Inspiration, Reflection

Time to Serve Only You

One of the hardest things for me to do is to ask for something for myself because after I ask, I feel selfish.  In the era I grew up, women were taught to be “quiet about” the things that they could do better than a man. We were put in our places, told that we had a place along side a man, but certainly never in front of one.  Biblically we were taught that a woman’s place is in supporting her husband. The community of men aspired to get that message out to every single woman.  So, when it came time for me to want a little alone time (something every human on the planet SHOULD have) I felt selfish.

Today, I sit here knowing that after 3 harsh months of school, activities, behavior modification for the kids, husband schedules, date nights, friends, family, and my adult children I feel horrible that this is the first day I got to sleep in. What’s going through my mind? The numerous things I SHOULD be doing not the numerous things I COULD be doing. Instead of taking the day off for me, or carving out some much needed writing time, in my head is a laundry list of items that still need checked off.  “Ortho appointment for the eldest.” Check.  “Dry cleaning for my husband.” Check. “Pick up kids at three separate times.” Check. “Plan dinner so husband isn’t mad.” Check. “Take dog for grooming.” Check… and the list goes on and on. So much so that I honestly do not have two consecutive hours of my own.  There’s no time between travel and duty.

Nights offer no downtime because the kids are old enough to go to be at 10 o’ clock.  So after dinner, homework, activities and being available to “look at” my husband as I listen while he talks, there is no room to escape for some me time.  Life becomes all about pleasing someone else, and the more you do, the more they have no concept of the lengths that you go to make them feel included, happy, fulfilled; until you’re brain is completely fried and you’re an empty shell.  It’s a mother’s life and we have all felt those moments from time to time.  Serving other’s is a powerful gift, but when is it time to serve yourself?

My advice, is to do it. It’s that simple. Put off the chores and take a day off.  Go do whatever it is that fills your cup.  Whatever brings you a blissful moment.  If you have to ask in advance, stop beating yourself up. Your husband clocks out. Your kids some home. Your friends can wait.  You never clock out. You keep going like that annoying pink Energizer rabbit.  It’s time to replenish the batteries and NOT feel guilty for it.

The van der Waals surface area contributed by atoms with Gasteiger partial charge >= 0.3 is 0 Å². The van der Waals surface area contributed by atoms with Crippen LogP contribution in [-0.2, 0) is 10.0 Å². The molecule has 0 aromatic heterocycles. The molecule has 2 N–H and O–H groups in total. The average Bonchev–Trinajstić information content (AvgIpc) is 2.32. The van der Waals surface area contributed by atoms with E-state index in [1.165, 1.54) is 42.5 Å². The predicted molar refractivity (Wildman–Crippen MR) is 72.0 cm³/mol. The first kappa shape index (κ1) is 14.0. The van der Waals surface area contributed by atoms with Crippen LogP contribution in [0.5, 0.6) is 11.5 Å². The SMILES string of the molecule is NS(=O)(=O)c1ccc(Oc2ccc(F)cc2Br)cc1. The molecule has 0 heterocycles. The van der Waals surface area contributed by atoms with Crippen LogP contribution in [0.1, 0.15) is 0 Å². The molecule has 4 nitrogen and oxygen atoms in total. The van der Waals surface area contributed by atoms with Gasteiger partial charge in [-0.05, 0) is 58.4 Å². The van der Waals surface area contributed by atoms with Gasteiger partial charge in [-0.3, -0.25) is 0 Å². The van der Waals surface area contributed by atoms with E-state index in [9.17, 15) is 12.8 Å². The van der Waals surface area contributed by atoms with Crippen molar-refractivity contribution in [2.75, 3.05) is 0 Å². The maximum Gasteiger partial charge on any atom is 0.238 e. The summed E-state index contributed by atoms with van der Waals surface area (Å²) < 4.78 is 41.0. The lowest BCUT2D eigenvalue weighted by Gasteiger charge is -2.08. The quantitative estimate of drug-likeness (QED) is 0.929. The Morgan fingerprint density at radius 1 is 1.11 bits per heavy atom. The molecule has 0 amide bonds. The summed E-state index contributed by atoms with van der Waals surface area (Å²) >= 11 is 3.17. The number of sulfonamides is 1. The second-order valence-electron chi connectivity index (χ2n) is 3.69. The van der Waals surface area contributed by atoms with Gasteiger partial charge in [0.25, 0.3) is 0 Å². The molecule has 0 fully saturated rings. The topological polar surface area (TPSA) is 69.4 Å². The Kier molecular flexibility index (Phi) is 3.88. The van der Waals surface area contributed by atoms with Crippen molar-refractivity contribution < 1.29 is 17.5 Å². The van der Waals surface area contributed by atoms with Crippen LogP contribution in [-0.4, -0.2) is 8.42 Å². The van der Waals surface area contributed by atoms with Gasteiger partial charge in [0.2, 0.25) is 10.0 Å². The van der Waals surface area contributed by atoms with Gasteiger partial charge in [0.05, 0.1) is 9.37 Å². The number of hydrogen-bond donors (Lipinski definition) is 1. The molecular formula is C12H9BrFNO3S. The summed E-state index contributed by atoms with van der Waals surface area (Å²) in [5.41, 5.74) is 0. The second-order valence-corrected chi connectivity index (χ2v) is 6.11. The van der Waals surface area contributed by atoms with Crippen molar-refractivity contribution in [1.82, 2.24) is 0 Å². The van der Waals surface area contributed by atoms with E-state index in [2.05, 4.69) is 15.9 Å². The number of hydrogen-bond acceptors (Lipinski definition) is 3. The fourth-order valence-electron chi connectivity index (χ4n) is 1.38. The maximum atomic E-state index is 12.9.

Psychology today says, “Being alone allows you to drop your “social guard”, thus giving you the freedom to be introspective, to think for yourself. You may be able to make better choices and decisions about who you are and what you want without outside influence. Often, we are swayed by the thoughts, feelings, attitudes, beliefs, and behavior of those in our immediate sphere. Of course, you may ask others for their advice and opinions but ultimately, consulting yourself and making up your own mind about what you want to do will lead you into the life that’s best for you.”

Don’t wait. Make today great. Make it about you.  It’s normal and it’s so very necessary. For me? I am going to Louisiana to see my adult kids for one weekend. I’m leaving behind the people who need me the most so that I can gain a newer perspective about where I should lead them, about how much patience I should have and maybe gain some joy along my journey.  Just a moment of peace.  That’s all I ask. For me.

Inspiration

Convictions or Rationalization for Condemning?

Last week I commented to a friend on a post she made on Facebook.  Instantly I was berated for my opinion.  By that word I mean told that my understanding was not based by the heart but merely by the perceptions I merely thought.  After a long banter back and forth of me trying to help the offended understand my intent, the dialog never really made it past an agreement to disagree. Further the offended, nonetheless without evidence except absence, is still somewhat concerned that their interpretation of my actions are not only just; but they’re tantalizing the thought of severing any kind of kinship with me whatsoever, because of the inference.  I find this disturbing.

The opposition was whether or not we have a right to form a working hypothesis about a group of individuals or behavior.  My position is that we not only have the right to form conclusions and thereby our convictions, and the opponent view was that in doing so; I am condemning without the benefit of concern or kindness.  In other words I was putting myself above another human being in their eyes and not putting the regard/respect of any individual’s right to determine his or her own faith above my judgment.